CarolineJ

PhD researcher in Public Policy @ University of Oxford
Pursuing a doctoral degree (e.g. PhD)
629Oxford, UKJoined Jan 2018

Bio

Working on a Ph.D. in Public Policy at Oxford. Previously director of strategic research and partnerships at CHAI at Berkeley, project manager and policy researcher at The Future Society in France, and UN youth delegate in climate negotiations.

Comments
80

Senior EA 'ops' roles: if you want to undo the bottleneck, hire differently

For another counterargument to your point about the fact that some positions don't look attractive to people who are overqualified, here's Ben West's article. I personally think that making the position challenge and a growth opportunity make people more motivated and excited. 

Senior EA 'ops' roles: if you want to undo the bottleneck, hire differently

This was such a great post and I was nodding along throughout the whole article, except for the part about the importance of hiring people who are "strategically aligned". 

I think that you often need people at the top of the organization to deeply share the org's ethics and long-term goals, otherwise you find yourself in very-long debates about theories of change, which ultimately affect a lot of the decisions (I wonder if you have experienced this?). The exception to this is when you find non-EA, but exceptional people who share EA goals while also having their own perspectives and motivations, who are quite flexible and open-minded - those can indeed bring a fresh perspective. But I think those people are rare enough that it would make sense to filter at least a little bit in the interview about the long-term goals, ethics, values of the person, and how they would approach the org's theory of change. 

EA Dedicates

Thank you for writing this! I like the concept and word "Dedicate". This piece resonates a lot with me.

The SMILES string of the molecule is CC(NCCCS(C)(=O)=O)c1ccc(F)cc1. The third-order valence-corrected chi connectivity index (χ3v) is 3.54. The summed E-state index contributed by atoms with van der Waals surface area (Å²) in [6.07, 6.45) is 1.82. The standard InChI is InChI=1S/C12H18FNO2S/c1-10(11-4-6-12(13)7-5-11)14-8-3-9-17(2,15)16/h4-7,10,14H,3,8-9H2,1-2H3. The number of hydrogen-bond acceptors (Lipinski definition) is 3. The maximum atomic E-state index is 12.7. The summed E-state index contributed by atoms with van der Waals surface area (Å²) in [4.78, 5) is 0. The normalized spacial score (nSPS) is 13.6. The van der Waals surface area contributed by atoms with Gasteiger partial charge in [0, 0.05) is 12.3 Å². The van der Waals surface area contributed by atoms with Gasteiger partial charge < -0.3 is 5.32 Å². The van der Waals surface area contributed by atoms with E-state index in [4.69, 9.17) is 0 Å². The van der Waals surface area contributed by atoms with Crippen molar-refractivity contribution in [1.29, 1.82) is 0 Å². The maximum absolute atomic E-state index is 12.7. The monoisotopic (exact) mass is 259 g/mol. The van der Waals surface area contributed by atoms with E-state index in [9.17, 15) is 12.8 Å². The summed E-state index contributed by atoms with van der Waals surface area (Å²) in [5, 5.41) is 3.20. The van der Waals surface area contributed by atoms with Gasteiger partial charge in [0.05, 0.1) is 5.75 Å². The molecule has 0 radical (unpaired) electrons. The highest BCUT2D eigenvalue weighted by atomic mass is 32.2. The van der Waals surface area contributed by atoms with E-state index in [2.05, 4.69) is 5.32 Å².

What is a good EA career change for a Physiotherapy student?

A small idea of a potentially high-impact consultancy: you may want to consider specializing in helping EAs figure out what physical health problems they have and recommending steps they can take to improve those. (I realize after writing this that you underlined that you don't like clinical work that much so maybe the following isn't that useful.)

One of the pieces of advice of 80,000 Hours is to take care of your physical health and notably avoid back issues. 

We were surprised to learn that the biggest risk to our productivity is probably back pain: it’s now the leading cause of ill-health globally, at least by some measures.5 Our co-founder, Will, was suddenly taken out for months by chronic lower-back pain.

Repetitive strain injury (RSI) is also a hazard of modern workplaces, and can even permanently damage your ability to type or use a mouse.

Will spoke to over ten health professionals about his back pain before he got any useful advice. This isn’t uncommon either, since the causes of much back pain are unknown,6 and it can be hard to treat.

Nevertheless, you can reduce your chances of back pain and RSI in a couple of ways. First, correctly set up your desk and maintain good posture – see advice here, here and here. Second, regularly change position (the pomodoro technique is useful). Third, exercise regularly.

These steps sound trivial, but statistically, it’s pretty likely you’ll face a bout of bad back pain at some point in your life, and you’ll thank yourself for making these simple investments.

A quite large number of people in EA have some types of physical health issues. Advising EA orgs on how they should think about the ergonomics of their offices would be helpful. I would personally be interested in, for example, having a video call with someone who could tell me if my chair, my back, etc. are in the right positions and in general how to have a better posture.  I would bet that many EAs would be interested in that as well (if the consultant was actually good, of course!).